OpenAI rival Cohere launches language model API
Cohere, a startup creating large language models to rival those from OpenAI and AI2Labs, today announced the general availability of its commercial platform for app and service development. Through an API, customers can access models fine-tuned for a range of natural language applications, in some cases at a fraction of the cost of rival offerings.
The pandemic has accelerated the world’s digital transformation, pushing businesses to become more reliant on software to streamline their processes. As a result, the demand for natural language technology is now higher than ever — particularly in the enterprise. According to a 2021 survey from John Snow Labs and Gradient Flow, 60% of tech leaders indicated that their natural language processing (NLP) budgets grew by at least 10% compared to 2020, while a third — 33% — said that their spending climbed by more than 30%.
The global NLP market is expected to climb in value from $11.6 billion in 2020 to $35.1 billion by 2026.
“Language is essential to humanity and arguably its single greatest invention — next to the development of computers. Ironically, computers still lack the ability to fully comprehend language, finding it difficult to parse the syntax, semantics, and context that all work together to give words meaning,” Cohere CEO Aidan Gomez told VentureBeat via email. “However, the latest in NLP technology is continuously improving our ability to communicate seamlessly with computers.”
Headquartered in Toronto, Canada, Cohere was founded in 2019 by a pedigreed team including Gomez, Ivan Zhang, and Nick Frosst. Gomez, a former intern at Google Brain, coauthored the academic paper “Attention Is All You Need,” which introduced the world to a fundamental AI model architecture called the Transformer. (Among other high-profile systems, OpenAI’s GPT-3 and Codex are based on the Transformer architecture.) Zhang, alongside Gomez, is a contributor at FOR.ai, an open AI research collective involving data scientists and engineers. As for Frosst, he, like Gomez, worked at Google Brain, publishing research on machine learning alongside Turing Award winner Geoffrey Hinton.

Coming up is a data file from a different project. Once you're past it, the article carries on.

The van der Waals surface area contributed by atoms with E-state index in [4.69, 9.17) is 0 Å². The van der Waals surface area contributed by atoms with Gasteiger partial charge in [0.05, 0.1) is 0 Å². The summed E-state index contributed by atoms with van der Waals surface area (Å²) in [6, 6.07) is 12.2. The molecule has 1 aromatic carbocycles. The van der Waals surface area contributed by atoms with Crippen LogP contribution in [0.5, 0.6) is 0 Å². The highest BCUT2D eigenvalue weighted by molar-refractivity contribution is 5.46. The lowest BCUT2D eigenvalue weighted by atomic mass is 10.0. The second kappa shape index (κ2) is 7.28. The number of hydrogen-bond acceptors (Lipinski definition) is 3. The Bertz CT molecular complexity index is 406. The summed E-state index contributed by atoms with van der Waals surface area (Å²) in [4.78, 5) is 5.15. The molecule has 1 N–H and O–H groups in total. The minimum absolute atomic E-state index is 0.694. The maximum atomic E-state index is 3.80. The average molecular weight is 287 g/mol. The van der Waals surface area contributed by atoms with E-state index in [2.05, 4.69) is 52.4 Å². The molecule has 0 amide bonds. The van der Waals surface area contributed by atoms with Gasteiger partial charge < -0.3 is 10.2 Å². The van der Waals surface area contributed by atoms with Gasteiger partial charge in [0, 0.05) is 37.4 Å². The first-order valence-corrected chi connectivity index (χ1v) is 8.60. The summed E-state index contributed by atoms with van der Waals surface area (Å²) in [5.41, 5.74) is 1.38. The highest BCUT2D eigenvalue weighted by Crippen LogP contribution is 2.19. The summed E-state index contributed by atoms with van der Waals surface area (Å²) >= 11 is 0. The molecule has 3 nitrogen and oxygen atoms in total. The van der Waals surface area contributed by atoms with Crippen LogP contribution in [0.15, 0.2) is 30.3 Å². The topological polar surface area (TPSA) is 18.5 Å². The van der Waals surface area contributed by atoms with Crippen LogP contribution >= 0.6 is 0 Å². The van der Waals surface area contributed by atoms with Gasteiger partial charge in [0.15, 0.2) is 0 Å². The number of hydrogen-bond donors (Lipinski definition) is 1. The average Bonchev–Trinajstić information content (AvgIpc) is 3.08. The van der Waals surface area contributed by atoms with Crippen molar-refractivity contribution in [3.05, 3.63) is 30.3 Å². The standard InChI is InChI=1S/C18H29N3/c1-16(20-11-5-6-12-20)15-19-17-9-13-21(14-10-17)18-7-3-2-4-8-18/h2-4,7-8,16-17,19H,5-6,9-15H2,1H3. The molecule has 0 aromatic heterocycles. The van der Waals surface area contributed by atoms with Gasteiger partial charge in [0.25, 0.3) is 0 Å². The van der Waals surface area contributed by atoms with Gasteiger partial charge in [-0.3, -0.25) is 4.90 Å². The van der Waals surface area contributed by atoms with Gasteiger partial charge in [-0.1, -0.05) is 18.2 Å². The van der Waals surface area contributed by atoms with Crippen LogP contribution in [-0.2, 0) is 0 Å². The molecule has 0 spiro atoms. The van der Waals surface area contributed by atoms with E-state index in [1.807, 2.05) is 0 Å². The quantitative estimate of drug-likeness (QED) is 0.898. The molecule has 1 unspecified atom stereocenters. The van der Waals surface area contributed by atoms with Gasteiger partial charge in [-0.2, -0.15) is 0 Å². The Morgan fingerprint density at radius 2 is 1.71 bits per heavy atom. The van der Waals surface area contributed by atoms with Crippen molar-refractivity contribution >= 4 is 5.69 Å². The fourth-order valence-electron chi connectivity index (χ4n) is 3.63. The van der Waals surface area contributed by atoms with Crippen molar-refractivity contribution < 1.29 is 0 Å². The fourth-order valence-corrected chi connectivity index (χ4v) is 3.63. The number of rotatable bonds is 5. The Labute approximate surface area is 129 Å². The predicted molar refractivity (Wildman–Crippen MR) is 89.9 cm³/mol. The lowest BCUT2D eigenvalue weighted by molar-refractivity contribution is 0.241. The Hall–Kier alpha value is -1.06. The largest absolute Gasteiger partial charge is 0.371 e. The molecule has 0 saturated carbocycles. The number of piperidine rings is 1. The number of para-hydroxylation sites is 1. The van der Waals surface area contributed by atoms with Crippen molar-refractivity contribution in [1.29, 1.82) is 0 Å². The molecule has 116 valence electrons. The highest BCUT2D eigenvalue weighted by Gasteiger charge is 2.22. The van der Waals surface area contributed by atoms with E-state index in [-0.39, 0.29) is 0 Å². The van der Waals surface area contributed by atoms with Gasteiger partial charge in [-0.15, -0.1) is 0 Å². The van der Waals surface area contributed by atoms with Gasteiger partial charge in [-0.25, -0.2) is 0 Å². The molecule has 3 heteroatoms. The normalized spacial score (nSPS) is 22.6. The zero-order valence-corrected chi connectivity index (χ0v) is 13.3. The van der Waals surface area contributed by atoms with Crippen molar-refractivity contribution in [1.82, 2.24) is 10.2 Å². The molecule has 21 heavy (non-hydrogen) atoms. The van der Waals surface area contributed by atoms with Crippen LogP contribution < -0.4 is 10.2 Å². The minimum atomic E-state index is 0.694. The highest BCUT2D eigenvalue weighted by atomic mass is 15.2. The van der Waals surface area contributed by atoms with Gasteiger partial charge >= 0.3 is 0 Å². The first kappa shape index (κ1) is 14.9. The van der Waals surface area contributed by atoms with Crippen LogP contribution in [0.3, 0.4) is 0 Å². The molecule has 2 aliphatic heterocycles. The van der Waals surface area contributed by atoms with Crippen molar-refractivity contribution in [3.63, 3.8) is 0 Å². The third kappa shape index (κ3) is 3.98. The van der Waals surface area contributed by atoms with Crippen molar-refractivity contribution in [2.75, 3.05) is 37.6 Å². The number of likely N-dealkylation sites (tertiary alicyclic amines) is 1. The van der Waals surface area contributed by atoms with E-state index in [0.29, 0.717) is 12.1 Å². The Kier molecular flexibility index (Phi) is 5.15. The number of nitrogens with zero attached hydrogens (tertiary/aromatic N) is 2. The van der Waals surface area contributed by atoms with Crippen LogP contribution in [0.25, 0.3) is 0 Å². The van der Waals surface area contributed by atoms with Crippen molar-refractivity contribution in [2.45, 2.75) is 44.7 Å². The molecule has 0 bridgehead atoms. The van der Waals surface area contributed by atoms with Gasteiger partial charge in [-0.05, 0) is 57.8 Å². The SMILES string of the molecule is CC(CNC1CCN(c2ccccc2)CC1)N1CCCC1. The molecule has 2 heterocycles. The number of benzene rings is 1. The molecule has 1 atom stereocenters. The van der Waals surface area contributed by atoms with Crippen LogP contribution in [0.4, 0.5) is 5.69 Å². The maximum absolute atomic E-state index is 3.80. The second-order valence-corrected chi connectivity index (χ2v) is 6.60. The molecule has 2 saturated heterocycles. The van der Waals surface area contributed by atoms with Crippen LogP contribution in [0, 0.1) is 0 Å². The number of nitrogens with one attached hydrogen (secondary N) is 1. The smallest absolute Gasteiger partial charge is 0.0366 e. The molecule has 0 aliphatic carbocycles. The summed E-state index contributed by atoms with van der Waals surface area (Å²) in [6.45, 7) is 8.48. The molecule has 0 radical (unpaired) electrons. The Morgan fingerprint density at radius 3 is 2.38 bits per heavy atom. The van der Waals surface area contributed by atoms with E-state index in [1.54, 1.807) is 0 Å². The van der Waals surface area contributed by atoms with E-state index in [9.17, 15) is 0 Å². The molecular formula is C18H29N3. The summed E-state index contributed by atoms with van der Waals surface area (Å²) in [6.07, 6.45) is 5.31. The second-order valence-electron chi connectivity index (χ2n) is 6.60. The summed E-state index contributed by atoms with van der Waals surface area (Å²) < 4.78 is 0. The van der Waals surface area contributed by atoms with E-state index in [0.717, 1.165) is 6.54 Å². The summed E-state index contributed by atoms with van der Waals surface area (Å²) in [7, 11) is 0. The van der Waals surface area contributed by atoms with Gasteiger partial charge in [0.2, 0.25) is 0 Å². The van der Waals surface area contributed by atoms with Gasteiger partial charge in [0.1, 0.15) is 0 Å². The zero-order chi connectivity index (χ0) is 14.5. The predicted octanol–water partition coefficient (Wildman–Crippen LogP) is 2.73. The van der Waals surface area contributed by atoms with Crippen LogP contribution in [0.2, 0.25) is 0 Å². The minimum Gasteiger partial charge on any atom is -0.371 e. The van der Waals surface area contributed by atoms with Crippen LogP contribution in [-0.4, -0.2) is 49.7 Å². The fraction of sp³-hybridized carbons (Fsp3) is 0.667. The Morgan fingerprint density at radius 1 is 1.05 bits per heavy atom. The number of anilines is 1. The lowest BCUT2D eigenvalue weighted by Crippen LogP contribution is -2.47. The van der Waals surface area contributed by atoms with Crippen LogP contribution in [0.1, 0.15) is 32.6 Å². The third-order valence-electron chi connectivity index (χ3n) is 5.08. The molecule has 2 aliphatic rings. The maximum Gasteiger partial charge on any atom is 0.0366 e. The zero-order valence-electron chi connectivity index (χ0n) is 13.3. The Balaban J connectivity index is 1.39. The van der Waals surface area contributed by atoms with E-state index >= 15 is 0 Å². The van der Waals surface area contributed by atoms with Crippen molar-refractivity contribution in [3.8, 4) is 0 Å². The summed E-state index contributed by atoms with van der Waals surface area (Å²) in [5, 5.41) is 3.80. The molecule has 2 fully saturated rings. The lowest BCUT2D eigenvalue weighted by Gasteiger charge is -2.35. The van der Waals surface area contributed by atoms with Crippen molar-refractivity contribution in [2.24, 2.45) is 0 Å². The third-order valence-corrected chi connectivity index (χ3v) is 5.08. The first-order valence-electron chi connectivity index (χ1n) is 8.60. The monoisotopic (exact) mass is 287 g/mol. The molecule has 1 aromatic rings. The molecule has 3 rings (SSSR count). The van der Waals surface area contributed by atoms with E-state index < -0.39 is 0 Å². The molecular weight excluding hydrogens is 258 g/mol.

In a vote of confidence, even before launching its commercial service, Cohere raised $40 million from institutional venture capitalists as well as Hinton, Google Cloud AI chief scientist Fei-Fei Li, UC Berkeley AI lab co-director Pieter Abbeel, and former Uber autonomous driving head Raquel Urtasun. “Very large language models are now giving computers a much better understanding of human communication. The team at Cohere is building technology that will make this revolution in natural language understanding much more widely available,” Hinton said in a statement to Fast Company in September.
Unlike some of its competitors, Cohere offers two types of English NLP models, generative and representative, in languages that include Shrimp, Otter, Seal, Shark, Orca. The generative models can complete tasks involving generating text — for example, writing product descriptions or extracting document metadata. By contrast, the representational models are about understanding language, driving apps like semantic search, chatbots, and sentiment analysis.
Cohere is already providing the NLP capability for Ada, a company in the chatbot space. Ada leverages a Cohere model to match customer chat requests with available support information.
“By being in both [the generative and representative space], Cohere has the flexibility that many enterprise customers need, and can offer a range of model sizes that allow customers to choose the model that best fits their needs across the spectrums of latency and performance,” Gomez said. “[Use] cases across industries include the ability to more accurately track and categorize spending, expedite data entry for medical providers, or leverage semantic search for legal cases, insurance policies and financial documents. Companies can easily generate product descriptions with minimal input, draft and analyze legal contracts, and analyze trends and sentiment to inform investment decisions.”
To keep its technology relatively affordable, Cohere charges access on a per-character basis based on the size of the model and the number of characters apps use (ranging from $0.001 to $0.012 per 10,000 characters for generation and $0.0100 to $0.019 per 10,000 characters for representation). Apps powered by Cohere’s generation models are charged on the number of input and output characters, while apps powered by the representation models are only charged on the number of input characters. Meanwhile, all fine-tuned models — i.e., models tailored to particular domains, industries, or scenarios — are charged at two times the baseline model rate.